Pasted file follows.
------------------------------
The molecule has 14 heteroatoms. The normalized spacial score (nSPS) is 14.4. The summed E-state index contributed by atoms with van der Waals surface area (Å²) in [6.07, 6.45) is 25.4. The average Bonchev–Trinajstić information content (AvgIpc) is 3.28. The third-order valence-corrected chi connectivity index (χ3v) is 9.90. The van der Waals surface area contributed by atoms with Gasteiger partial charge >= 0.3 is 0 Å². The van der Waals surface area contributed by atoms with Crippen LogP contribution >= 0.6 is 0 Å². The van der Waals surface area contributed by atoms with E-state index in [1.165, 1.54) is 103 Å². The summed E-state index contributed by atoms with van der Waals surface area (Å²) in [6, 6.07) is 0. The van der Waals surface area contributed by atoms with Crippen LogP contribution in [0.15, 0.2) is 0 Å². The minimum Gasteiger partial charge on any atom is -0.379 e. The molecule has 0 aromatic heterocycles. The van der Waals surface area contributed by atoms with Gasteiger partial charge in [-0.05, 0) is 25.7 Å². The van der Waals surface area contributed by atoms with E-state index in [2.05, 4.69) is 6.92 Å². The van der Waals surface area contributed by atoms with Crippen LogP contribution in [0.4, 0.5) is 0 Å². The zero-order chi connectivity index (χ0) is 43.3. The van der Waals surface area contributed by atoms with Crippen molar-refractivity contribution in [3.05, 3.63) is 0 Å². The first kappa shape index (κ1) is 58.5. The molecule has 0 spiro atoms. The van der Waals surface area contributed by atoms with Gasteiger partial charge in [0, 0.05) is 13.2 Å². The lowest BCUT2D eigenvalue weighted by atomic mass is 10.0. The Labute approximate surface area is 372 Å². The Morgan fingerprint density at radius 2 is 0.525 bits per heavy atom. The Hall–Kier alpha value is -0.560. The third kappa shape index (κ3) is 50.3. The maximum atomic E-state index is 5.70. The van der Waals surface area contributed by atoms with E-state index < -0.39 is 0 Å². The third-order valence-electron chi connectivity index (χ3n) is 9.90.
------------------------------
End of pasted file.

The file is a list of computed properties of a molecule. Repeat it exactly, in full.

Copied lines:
The molecule has 14 heteroatoms. The normalized spacial score (nSPS) is 14.4. The summed E-state index contributed by atoms with van der Waals surface area (Å²) in [6.07, 6.45) is 25.4. The average Bonchev–Trinajstić information content (AvgIpc) is 3.28. The third-order valence-corrected chi connectivity index (χ3v) is 9.90. The van der Waals surface area contributed by atoms with Gasteiger partial charge >= 0.3 is 0 Å². The van der Waals surface area contributed by atoms with Crippen LogP contribution >= 0.6 is 0 Å². The van der Waals surface area contributed by atoms with E-state index in [1.165, 1.54) is 103 Å². The summed E-state index contributed by atoms with van der Waals surface area (Å²) in [6, 6.07) is 0. The van der Waals surface area contributed by atoms with Crippen LogP contribution in [0.15, 0.2) is 0 Å². The minimum Gasteiger partial charge on any atom is -0.379 e. The molecule has 0 aromatic heterocycles. The van der Waals surface area contributed by atoms with Gasteiger partial charge in [-0.05, 0) is 25.7 Å². The van der Waals surface area contributed by atoms with E-state index in [2.05, 4.69) is 6.92 Å². The van der Waals surface area contributed by atoms with Crippen LogP contribution in [0.4, 0.5) is 0 Å². The zero-order chi connectivity index (χ0) is 43.3. The van der Waals surface area contributed by atoms with Crippen molar-refractivity contribution in [3.05, 3.63) is 0 Å². The first kappa shape index (κ1) is 58.5. The molecule has 0 spiro atoms. The van der Waals surface area contributed by atoms with Gasteiger partial charge in [0, 0.05) is 13.2 Å². The lowest BCUT2D eigenvalue weighted by atomic mass is 10.0. The Labute approximate surface area is 372 Å². The Morgan fingerprint density at radius 2 is 0.525 bits per heavy atom. The Hall–Kier alpha value is -0.560. The third kappa shape index (κ3) is 50.3. The maximum atomic E-state index is 5.70. The van der Waals surface area contributed by atoms with E-state index < -0.39 is 0 Å². The third-order valence-electron chi connectivity index (χ3n) is 9.90.